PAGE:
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  • State Formation in Korea: Historical and Archaeological Perspectives
  • Yangjin Pak
State Formation in Korea: Historical and Archaeological Perspectives. Gina L. Barnes. Richmond: Curzon Press Ltd., 2001. Hardcover. xxi + 245 pp., illustrations, maps. ISBN 0-7007-1323-9.

This collection of eight essays on early state formation in Korea is written by Gina L. Barnes, who has conducted research in Korean archaeology in addition to her primary research focus on Japanese Island complex social development. This book covers roughly a millennium, from the early Iron Age until the beginning of the Unified Silla period in the seventh century A.D. In a series of chapters, she discusses historical and archaeological evidence of protohistoric and early historic societies on the Korean peninsula, as well as in its adjacent areas, from mostly an anthropological point of view.

The first chapter is entitled "Early Korean States: A Review of Historical Interpretations," which was first published in 1990. It summarizes the chronology and processes of state formation on the Korean peninsula, which would help an interested beginner to comprehend most of the basic facts and issues in early state formation in Korea. Seven case studies of states as recognized in the Korean historical literature, including Choson, Chin, Koguryo, Samhan, Kaya, Paekche, and Silla, are successively reviewed and evaluated against a framework of the Western anthropological theory of chiefdom–state transformation.

The second chapter, "Thoughts on Pre-State Cultural Development on the Korean Peninsula from an Archaeological Point of View," was first published in 1983, and thus is the earliest written paper among the eight papers in the volume. It summarizes major problems one would face in researching state origins in Korea, especially as a Western scholar. Some of the issues she found problematic twenty years ago may still exist, such as a lack of settlement pattern studies, while continuous archaeological excavation and discovery since then present new challenges in developing an interpretive framework to accommodate the new archaeological evidence.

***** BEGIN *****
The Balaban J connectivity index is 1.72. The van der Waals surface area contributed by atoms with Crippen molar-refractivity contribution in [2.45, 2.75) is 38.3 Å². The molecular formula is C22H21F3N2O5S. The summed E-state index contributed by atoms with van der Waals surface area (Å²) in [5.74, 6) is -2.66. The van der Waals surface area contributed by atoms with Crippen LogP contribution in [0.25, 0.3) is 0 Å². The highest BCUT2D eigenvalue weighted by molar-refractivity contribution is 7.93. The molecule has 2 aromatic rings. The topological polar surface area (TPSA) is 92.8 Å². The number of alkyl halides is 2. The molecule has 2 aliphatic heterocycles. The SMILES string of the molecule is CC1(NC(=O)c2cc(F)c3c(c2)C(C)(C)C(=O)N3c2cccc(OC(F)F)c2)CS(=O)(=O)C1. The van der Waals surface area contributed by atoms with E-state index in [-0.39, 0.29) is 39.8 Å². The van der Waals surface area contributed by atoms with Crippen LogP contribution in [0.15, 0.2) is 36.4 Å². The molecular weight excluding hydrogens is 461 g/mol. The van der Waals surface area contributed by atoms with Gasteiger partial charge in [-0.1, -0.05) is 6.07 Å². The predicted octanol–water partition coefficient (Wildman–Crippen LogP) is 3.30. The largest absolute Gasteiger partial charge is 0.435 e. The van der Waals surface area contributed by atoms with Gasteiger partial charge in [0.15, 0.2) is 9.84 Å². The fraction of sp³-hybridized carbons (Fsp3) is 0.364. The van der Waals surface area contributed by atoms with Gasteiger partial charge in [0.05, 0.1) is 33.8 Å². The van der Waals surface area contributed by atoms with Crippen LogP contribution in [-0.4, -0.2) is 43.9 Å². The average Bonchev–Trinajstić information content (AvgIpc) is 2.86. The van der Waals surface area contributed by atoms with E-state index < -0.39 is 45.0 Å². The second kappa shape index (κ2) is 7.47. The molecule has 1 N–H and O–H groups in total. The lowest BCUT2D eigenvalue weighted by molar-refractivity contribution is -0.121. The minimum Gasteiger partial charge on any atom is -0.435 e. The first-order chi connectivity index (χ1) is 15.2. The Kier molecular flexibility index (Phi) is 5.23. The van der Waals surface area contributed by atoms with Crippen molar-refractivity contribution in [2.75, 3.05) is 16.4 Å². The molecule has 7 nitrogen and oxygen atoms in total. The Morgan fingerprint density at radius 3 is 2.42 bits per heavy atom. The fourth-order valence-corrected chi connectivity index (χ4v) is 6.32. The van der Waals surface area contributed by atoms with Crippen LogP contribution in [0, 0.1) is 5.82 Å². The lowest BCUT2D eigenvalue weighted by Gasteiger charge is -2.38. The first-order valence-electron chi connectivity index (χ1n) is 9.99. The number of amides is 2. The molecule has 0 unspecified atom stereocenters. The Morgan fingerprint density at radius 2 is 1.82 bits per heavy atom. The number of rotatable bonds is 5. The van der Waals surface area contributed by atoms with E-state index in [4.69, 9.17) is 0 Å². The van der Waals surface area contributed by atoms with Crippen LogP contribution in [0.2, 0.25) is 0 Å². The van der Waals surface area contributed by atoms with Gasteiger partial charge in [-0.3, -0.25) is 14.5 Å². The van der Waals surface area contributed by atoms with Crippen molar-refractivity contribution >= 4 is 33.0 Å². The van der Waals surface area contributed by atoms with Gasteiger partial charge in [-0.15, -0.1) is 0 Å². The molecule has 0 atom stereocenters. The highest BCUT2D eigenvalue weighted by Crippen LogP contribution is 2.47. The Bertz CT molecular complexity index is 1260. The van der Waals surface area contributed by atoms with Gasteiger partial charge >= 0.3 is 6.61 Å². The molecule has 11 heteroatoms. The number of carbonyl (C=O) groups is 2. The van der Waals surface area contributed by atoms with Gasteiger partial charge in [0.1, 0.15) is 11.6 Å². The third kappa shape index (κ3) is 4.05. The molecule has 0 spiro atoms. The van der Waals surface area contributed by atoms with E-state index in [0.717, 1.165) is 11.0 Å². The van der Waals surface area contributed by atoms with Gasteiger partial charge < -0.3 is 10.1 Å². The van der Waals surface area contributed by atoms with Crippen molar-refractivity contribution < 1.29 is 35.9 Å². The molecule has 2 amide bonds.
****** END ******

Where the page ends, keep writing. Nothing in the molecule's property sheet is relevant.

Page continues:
The next two chapters deal with pottery technology in relation to state formation in Korea. In Chapter 3, Barnes discusses the development of stoneware technology in southern Korea, summarizing two contending schools in Korean archaeology in postulating the beginning of stoneware production in Korea. She declares her position of subscribing to the later dating system, which postulates the beginnings of stoneware production in the early third century. A more recent consensus among Korean scholars, however, seems to emphasize not only the high-firing technology for stoneware but also a new technology of pottery production in the early centuries in the Common Era, which included a reductive firing atmosphere, the use of a mechanical potter's wheel, and the adoption of new pottery styles, as influenced by the Chinese ceramic technology primarily through the Lelang commandery. In the [End Page 151] following chapter, co-written by M. S. Tite and C. Doherty, fourteen samples of earthenware and stoneware pottery from southern Korea are analyzed and interpreted in relation to their firing technology. Barnes correctly points out the ambiguity in the current archaeological attributions of ceramic wares.

In Chapter 5, entitled "Discoveries of Iron Armour on the Korean Peninsula," Barnes discusses the types of iron armor found in Korean tombs and carries out a sociological study of their occurrences in ranked burials. Because the majority of iron armor has been excavated from the Kaya tombs in southeastern Korea, she also addresses the relationship between Kaya armor on one hand and Koguryo and Yamato armor on the other.

In the following chapter, "Walled Sites in Three Kingdoms Society," Barnes investigates the function of walled sites on the Korean peninsula and considers their roles in the political life of the early kingdoms. Most of the walled sites discussed in this chapter are from southern Korea and include not only those from the Three Kingdoms period, but also those from the United Silla, Koryo, and Choson periods.

Chapter 7, "Introducing Kaya History and Archaeology," is one of the most comprehensive discussions in English of Kaya history and archaeology. Because written sources are scarce and inconsistent, archaeological data, mostly from the Kaya burials, are extensively used to interpret the political, social, and economic aspects of Kaya society. Barnes specifically discusses...